At the start of each year, our industry turns its collective eyes towards the Consumer Electronics Show (CES) to get a sense of the tech trends that will shape the following year. During this year’s CES, it’s easy to see a few standout trends: rollable TVs (my wallet is screaming), hole-punch displays in smartphones, and significantly more products with top voice assistants built in.
Look closely under the surface of these trends, however, and I think it is easy to see a much more significant tech trend for 2019: user privacy.
Just as CES was getting ramped up this year, Apple plastered an ad outside the event venue emphasizing its approach to end-user privacy. While there is certainly sound business logic to Apple’s passive-aggressive ad approach — after all, it doesn’t compete directly with Amazon’s Alexa or the Google Assistant — it did set an appropriate counter viewpoint for much of what has been on display during CES.
Take the Huawei Honor View 20 for example, a phone making the rounds this week that exchanges a “notch” for a “hole-punch” camera system. Huawei is helping lead the smartphone industry in what will surely be a major leap forward this year in maximizing screen real estate on smartphones. Yet, both the United States and Canada have been vehemently taking action against Huawei (among other companies) for their potential threats to national security.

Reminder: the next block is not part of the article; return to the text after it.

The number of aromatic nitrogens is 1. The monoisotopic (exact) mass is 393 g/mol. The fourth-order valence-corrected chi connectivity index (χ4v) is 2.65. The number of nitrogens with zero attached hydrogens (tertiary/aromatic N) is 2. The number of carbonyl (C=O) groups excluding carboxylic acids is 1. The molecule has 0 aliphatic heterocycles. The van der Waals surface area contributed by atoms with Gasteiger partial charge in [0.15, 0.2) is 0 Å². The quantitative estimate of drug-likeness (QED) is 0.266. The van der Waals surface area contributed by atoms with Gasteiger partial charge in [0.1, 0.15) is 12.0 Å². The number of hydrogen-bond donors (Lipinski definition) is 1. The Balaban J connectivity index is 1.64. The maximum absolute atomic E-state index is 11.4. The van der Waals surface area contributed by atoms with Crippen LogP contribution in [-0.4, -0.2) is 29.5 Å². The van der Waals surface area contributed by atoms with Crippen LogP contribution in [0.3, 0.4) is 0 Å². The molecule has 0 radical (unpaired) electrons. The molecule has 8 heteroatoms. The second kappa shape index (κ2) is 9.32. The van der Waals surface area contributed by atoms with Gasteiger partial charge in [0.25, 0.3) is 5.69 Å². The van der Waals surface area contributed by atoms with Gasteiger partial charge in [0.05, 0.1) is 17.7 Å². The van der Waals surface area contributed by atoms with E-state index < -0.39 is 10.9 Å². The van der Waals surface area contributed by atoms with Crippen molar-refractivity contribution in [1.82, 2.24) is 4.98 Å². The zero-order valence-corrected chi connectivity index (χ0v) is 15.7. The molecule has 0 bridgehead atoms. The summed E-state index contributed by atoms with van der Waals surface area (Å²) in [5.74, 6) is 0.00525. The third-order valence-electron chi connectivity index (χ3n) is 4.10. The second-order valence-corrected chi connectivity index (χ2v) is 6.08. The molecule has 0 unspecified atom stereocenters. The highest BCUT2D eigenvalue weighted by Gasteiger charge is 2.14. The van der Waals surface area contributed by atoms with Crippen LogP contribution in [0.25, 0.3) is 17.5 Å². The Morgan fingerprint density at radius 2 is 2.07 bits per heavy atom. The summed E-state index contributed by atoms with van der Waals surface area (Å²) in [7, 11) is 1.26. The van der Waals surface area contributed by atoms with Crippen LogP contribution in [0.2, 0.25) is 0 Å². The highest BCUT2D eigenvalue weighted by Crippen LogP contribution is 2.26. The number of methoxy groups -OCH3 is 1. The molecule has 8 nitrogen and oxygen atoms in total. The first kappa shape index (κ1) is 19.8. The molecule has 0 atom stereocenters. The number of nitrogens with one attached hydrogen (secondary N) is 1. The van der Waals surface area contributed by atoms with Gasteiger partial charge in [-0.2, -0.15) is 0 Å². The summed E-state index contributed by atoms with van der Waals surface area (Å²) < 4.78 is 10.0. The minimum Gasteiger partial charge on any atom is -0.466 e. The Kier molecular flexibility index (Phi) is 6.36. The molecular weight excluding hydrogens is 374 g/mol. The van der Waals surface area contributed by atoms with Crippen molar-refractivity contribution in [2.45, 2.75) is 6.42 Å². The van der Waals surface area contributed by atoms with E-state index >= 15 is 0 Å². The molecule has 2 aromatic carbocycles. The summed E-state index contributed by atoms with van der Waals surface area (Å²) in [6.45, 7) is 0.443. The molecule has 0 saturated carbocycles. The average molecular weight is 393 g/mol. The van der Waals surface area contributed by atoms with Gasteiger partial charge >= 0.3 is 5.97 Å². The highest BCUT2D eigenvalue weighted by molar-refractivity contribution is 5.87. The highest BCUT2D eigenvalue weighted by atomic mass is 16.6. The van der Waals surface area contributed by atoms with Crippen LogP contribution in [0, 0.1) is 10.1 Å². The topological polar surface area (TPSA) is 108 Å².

Home security systems continue to grow in capability year-over-year. At CES, companies like Ring (owned by Amazon), have announced new home video surveillance products. However, we now have information that Ring hasn’t been judicious with user data by allowing teams of people to watch unencrypted video files of end-user security footage to “train” their video systems.
The ongoing proliferation of popular voice assistants continues to be another major trend of this year’s CES. Both Amazon and Google have made significant strides in expanding their voice assistant ecosystems through hardware and software. Google, for example, is making an effort to effectively expand the user base of their Assistant by millions overnight by integrating it with Google Maps on iPhones and iPads. There is no doubt that these virtual assistants have and will add a lot of value to our lives; however, their aggressive push forward is significant and one with little consideration for user data.
It is no secret that coming out of 2018, privacy is going to be a hot trend in tech this year. We all have many unanswered questions about how privacy should be considered for the long-run in our personal and business technology. However, as CES has shown us, innovation continues to drive forward without those critical questions being answered. How will consumers and businesses react throughout 2019? Let us know what you think on Twitter or in the comments below.
Or, if you’re invested in building a product of your own in 2019 (while being mindful of the privacy of your users), reach out to Alexa at email@example.com.